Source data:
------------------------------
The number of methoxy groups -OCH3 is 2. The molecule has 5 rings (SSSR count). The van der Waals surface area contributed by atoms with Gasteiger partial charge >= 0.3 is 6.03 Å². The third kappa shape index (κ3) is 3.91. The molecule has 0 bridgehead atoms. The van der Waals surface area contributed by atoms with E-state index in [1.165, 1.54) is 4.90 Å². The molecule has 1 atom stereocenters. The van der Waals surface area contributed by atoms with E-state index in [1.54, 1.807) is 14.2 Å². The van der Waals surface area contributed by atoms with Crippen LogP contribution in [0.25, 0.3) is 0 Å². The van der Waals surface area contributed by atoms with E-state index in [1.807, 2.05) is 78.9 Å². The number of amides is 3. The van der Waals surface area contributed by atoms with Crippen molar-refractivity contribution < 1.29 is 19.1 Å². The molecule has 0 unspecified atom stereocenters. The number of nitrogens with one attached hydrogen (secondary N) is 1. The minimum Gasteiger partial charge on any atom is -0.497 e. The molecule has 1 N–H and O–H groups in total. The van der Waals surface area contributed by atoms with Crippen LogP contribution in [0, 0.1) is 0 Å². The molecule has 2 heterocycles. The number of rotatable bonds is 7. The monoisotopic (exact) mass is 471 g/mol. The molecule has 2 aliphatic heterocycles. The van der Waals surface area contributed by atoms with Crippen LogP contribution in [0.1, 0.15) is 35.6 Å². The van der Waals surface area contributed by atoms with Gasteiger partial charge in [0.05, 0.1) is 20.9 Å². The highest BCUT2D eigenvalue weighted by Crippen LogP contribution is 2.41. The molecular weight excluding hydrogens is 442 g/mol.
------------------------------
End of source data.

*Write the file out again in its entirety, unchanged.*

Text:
The number of methoxy groups -OCH3 is 2. The molecule has 5 rings (SSSR count). The van der Waals surface area contributed by atoms with Gasteiger partial charge >= 0.3 is 6.03 Å². The third kappa shape index (κ3) is 3.91. The molecule has 0 bridgehead atoms. The van der Waals surface area contributed by atoms with E-state index in [1.165, 1.54) is 4.90 Å². The molecule has 1 atom stereocenters. The van der Waals surface area contributed by atoms with E-state index in [1.54, 1.807) is 14.2 Å². The van der Waals surface area contributed by atoms with Crippen LogP contribution in [0.25, 0.3) is 0 Å². The van der Waals surface area contributed by atoms with E-state index in [1.807, 2.05) is 78.9 Å². The number of amides is 3. The van der Waals surface area contributed by atoms with Crippen molar-refractivity contribution < 1.29 is 19.1 Å². The molecule has 0 unspecified atom stereocenters. The number of nitrogens with one attached hydrogen (secondary N) is 1. The minimum Gasteiger partial charge on any atom is -0.497 e. The molecule has 1 N–H and O–H groups in total. The van der Waals surface area contributed by atoms with Crippen LogP contribution in [0, 0.1) is 0 Å². The molecule has 2 heterocycles. The number of rotatable bonds is 7. The monoisotopic (exact) mass is 471 g/mol. The molecule has 2 aliphatic heterocycles. The van der Waals surface area contributed by atoms with Crippen LogP contribution in [0.1, 0.15) is 35.6 Å². The van der Waals surface area contributed by atoms with Gasteiger partial charge in [0.05, 0.1) is 20.9 Å². The highest BCUT2D eigenvalue weighted by Crippen LogP contribution is 2.41. The molecular weight excluding hydrogens is 442 g/mol.